TraceSim: A Method for Calculating Stack Trace Similarity

Roman Vasiliev (JetBrains), Dmitrij Koznov (Saint-Petersburg State University),
George Chernishev (Saint-Petersburg University, Russia), Aleksandr Khvorov (JetBrains),
Dmitry Luciv (Saint-Petersburg State University), Nikita Povarov (JetBrains)

Abstract: Many contemporary software products have subsystems for automatic crash reporting. However, it is well-known that the same bug can produce slightly different reports. To manage this problem, reports are usually grouped, often manually by developers. Manual triaging, however, becomes infeasible for products that have large userbases, which is the reason for many different approaches to automating this task. Moreover, it is important to improve quality of triaging due to the big volume of reports that needs to be processed properly. Therefore, even a relatively small improvement could play a significant role in overall accuracy of report bucketing. The majority of existing studies use some kind of a stack trace similarity metric, either based on information retrieval techniques or string matching methods. However, it should be stressed that the quality of triaging is still insufficient.
In this paper, we describe TraceSim a novel approach to address this problem which combines TF-IDF, Levenshtein distance, and machine learning to construct a similarity metric. Our metric has been implemented inside an industrial-grade report triaging system. The evaluation on a manually labeled dataset shows significantly better results compared to baseline approaches.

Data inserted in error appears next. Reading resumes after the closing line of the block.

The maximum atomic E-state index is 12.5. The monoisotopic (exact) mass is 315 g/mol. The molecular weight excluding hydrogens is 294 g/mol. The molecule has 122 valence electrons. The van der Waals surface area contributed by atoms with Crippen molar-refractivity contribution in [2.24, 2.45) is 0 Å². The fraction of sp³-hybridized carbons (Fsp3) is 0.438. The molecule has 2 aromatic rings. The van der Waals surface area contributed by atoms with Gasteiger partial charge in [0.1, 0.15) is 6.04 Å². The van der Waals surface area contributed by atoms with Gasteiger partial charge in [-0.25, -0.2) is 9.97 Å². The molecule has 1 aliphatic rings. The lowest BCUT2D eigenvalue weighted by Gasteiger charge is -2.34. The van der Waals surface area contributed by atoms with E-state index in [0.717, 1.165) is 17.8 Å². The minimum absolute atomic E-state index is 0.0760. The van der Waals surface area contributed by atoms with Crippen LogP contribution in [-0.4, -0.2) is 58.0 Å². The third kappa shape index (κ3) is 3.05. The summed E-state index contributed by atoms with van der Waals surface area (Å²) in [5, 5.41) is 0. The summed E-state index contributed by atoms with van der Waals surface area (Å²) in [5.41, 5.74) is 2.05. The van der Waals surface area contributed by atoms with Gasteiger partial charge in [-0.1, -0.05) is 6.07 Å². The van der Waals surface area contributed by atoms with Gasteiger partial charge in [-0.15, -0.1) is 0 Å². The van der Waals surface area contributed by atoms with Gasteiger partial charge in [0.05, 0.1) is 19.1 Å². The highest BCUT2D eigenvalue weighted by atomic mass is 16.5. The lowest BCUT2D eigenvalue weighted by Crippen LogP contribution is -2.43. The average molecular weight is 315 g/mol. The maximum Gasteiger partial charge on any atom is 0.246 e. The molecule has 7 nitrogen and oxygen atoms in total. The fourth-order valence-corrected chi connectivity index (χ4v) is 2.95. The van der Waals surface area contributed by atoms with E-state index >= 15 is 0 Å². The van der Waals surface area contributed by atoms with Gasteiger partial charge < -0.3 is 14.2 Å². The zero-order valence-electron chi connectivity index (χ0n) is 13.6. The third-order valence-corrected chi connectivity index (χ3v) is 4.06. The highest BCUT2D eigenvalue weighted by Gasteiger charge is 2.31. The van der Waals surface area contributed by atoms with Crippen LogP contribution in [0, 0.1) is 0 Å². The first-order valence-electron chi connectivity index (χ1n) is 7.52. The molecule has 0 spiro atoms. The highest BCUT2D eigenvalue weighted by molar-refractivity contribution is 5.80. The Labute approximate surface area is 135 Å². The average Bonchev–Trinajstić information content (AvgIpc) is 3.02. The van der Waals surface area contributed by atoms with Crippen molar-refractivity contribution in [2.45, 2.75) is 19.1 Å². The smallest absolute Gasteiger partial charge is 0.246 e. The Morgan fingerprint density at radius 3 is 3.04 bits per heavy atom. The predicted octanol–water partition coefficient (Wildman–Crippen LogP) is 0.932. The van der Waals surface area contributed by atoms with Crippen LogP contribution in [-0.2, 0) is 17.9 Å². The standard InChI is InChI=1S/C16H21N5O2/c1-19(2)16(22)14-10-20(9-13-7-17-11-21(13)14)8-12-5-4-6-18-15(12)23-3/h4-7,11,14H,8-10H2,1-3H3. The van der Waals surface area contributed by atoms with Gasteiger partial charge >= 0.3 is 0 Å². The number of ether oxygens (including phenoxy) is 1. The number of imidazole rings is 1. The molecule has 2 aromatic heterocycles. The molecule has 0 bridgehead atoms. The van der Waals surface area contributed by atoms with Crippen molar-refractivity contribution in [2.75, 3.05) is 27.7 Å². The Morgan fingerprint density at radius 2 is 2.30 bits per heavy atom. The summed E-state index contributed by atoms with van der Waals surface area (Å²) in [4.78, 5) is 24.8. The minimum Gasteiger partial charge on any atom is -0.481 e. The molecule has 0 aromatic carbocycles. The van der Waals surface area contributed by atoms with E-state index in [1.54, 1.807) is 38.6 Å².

Speeding Up the Data Extraction of Machine Learning Approaches: A Distributed Framework

Martin Steinhauer (University of Salerno), Fabio Palomba (University of Salerno)

Abstract: In the last decade, mining software repositories (MSR) has become one of the most important sources to feed machine learning models. Especially open-source projects on platforms like GitHub are providing a tremendous amount of data and make them easily accessible. Nevertheless, there is still is a lack of standardized pipelines to extract data in an automated and fast way. Even though several frameworks and tools exist which can fulfill specific tasks or parts of the data extraction process, none of them allow neither building an automated mining pipeline nor the possibility for full parallelization. As a consequence, researchers interested in using mining software repositories to feed machine learning models are often forced to re-implement commonly used tasks leading to additional development time and libraries may not be integrated optimally.